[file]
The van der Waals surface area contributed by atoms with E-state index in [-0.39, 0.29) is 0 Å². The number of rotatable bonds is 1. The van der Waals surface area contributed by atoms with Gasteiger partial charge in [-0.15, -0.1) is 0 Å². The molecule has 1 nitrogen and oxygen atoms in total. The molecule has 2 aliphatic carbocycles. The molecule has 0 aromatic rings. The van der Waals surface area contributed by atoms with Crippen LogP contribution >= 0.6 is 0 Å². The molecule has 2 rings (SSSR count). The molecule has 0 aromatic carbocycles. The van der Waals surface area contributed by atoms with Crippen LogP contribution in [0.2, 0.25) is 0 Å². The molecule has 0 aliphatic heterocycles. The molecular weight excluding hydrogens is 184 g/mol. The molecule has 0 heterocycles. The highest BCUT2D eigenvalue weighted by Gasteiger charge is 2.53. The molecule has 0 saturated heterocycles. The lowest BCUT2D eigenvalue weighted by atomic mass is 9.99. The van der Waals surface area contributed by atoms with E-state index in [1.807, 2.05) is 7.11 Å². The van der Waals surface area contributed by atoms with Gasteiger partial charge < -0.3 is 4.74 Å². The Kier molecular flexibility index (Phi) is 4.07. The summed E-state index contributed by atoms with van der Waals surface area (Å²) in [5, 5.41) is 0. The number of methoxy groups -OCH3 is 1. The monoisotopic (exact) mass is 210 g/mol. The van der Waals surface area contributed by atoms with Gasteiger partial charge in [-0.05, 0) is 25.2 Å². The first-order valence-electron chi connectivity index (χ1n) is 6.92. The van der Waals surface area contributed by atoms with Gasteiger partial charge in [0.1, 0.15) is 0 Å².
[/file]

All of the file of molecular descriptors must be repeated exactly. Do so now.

The van der Waals surface area contributed by atoms with E-state index in [-0.39, 0.29) is 0 Å². The number of rotatable bonds is 1. The van der Waals surface area contributed by atoms with Gasteiger partial charge in [-0.15, -0.1) is 0 Å². The molecule has 1 nitrogen and oxygen atoms in total. The molecule has 2 aliphatic carbocycles. The molecule has 0 aromatic rings. The van der Waals surface area contributed by atoms with Crippen LogP contribution >= 0.6 is 0 Å². The molecule has 2 rings (SSSR count). The molecule has 0 aromatic carbocycles. The van der Waals surface area contributed by atoms with Crippen LogP contribution in [0.2, 0.25) is 0 Å². The molecule has 0 aliphatic heterocycles. The molecular weight excluding hydrogens is 184 g/mol. The molecule has 0 heterocycles. The highest BCUT2D eigenvalue weighted by Gasteiger charge is 2.53. The molecule has 0 saturated heterocycles. The lowest BCUT2D eigenvalue weighted by atomic mass is 9.99. The van der Waals surface area contributed by atoms with E-state index in [1.807, 2.05) is 7.11 Å². The van der Waals surface area contributed by atoms with Gasteiger partial charge < -0.3 is 4.74 Å². The Kier molecular flexibility index (Phi) is 4.07. The summed E-state index contributed by atoms with van der Waals surface area (Å²) in [5, 5.41) is 0. The number of methoxy groups -OCH3 is 1. The monoisotopic (exact) mass is 210 g/mol. The van der Waals surface area contributed by atoms with Gasteiger partial charge in [-0.05, 0) is 25.2 Å². The first-order valence-electron chi connectivity index (χ1n) is 6.92. The van der Waals surface area contributed by atoms with Gasteiger partial charge in [0.1, 0.15) is 0 Å².